You may have never imagined that sick trees, attacked by a common methane-producing fungus are responsible for 10 percent of the potent greenhouse gas emissions worldwide. It’s an important discovery that will surely leave important decisions behind.
The research has been performed on 60 trees by Yale School of Forestry & Environmental Studies students, and found that while the normal concentration of methane in air should be less than 2 ppm (parts per million), diseased trees have an average of 15,000 ppm, with up to 80,000 ppm – flammable concentrations.
“Because the conditions thought to be driving this process are common throughout the world’s forests, we believe we have found a globally significant new source of this potent greenhouse gas,” said said Kristofer Covey, the study’s lead author and a Ph.D. candidate at Yale.
Xuhui Lee, one of the study co-authors, and Sara Shallenberger, Yale meteorology professor, said that by extrapolating the findings to forests globally, the methane produced naturally in such trees could account for 10 percent of global emissions. They also mentioned that the trees emitting methane are 80 to 100 years old, and look healthy on the outside, while the fungus eats them on the inside and allowing methanogen bacteria to thrive.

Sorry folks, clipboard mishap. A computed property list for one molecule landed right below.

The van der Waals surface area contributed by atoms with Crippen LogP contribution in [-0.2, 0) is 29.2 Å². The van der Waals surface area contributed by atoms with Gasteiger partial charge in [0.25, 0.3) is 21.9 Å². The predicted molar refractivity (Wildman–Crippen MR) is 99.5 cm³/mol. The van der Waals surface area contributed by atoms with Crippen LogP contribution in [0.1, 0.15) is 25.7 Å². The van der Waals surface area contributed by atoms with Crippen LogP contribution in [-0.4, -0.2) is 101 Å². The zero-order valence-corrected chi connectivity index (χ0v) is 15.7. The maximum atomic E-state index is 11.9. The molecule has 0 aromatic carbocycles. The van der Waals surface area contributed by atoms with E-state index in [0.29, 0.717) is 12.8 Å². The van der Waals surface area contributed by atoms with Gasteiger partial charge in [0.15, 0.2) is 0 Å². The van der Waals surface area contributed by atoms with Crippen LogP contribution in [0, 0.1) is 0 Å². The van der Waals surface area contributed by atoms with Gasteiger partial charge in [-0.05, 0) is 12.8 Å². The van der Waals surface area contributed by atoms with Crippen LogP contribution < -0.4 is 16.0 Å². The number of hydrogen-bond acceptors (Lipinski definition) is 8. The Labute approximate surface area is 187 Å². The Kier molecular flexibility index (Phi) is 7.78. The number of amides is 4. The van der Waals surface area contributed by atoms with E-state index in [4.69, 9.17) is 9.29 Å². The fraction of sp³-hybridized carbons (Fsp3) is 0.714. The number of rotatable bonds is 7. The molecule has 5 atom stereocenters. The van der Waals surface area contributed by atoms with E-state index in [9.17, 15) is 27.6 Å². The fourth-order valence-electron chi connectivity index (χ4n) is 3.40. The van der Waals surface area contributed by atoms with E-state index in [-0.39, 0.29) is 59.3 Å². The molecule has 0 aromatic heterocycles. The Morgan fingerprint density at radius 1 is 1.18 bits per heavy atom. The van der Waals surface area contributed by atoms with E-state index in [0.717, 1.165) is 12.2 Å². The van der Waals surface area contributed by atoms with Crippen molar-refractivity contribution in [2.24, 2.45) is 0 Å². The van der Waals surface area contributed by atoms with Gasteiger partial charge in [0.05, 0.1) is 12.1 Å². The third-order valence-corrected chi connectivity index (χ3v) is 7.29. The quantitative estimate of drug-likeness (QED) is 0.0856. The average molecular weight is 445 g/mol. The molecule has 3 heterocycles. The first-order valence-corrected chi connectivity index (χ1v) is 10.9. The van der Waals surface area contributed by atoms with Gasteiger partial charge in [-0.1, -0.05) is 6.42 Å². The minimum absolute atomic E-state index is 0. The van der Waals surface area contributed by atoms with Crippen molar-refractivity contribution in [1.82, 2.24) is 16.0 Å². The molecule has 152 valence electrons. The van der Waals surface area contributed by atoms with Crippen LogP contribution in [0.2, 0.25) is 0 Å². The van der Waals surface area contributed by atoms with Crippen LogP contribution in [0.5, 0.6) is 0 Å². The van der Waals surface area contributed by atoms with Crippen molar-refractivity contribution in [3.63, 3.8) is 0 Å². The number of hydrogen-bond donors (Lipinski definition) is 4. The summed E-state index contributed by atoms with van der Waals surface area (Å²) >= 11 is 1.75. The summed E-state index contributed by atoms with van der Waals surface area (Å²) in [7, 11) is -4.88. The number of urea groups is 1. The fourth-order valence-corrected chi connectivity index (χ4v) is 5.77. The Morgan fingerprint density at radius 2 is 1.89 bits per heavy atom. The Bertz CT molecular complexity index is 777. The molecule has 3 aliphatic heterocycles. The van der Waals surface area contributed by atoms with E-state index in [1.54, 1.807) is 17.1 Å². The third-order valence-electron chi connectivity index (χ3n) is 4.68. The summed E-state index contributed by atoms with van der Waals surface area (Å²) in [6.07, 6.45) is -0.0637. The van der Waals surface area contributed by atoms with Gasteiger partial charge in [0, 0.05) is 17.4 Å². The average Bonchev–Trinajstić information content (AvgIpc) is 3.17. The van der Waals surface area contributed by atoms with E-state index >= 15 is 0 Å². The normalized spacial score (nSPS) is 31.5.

Red maples were discovered to have the highest methane concentrations of all, followed by oak, birch and pine. They also found that during the summer the emissions are 3.1 times higher, which puts the process into a self-fueling one: more heat, more methane, increased greenhouse effect and so on.
Now, as far as I see things, this is a natural process. I don’t think the tree-eating fungus or the methanogen bacteria appeared overnight or are man-made, so there has to be a catch to it. This natural methane-emitting process may have its reasons of existence in a normal, balanced environment, since it was developed through billions of years. However, in today’s circumstances, any source of greenhouse gas, be it natural of artificial, can be safely seen as “bad.” And that includes diseased trees.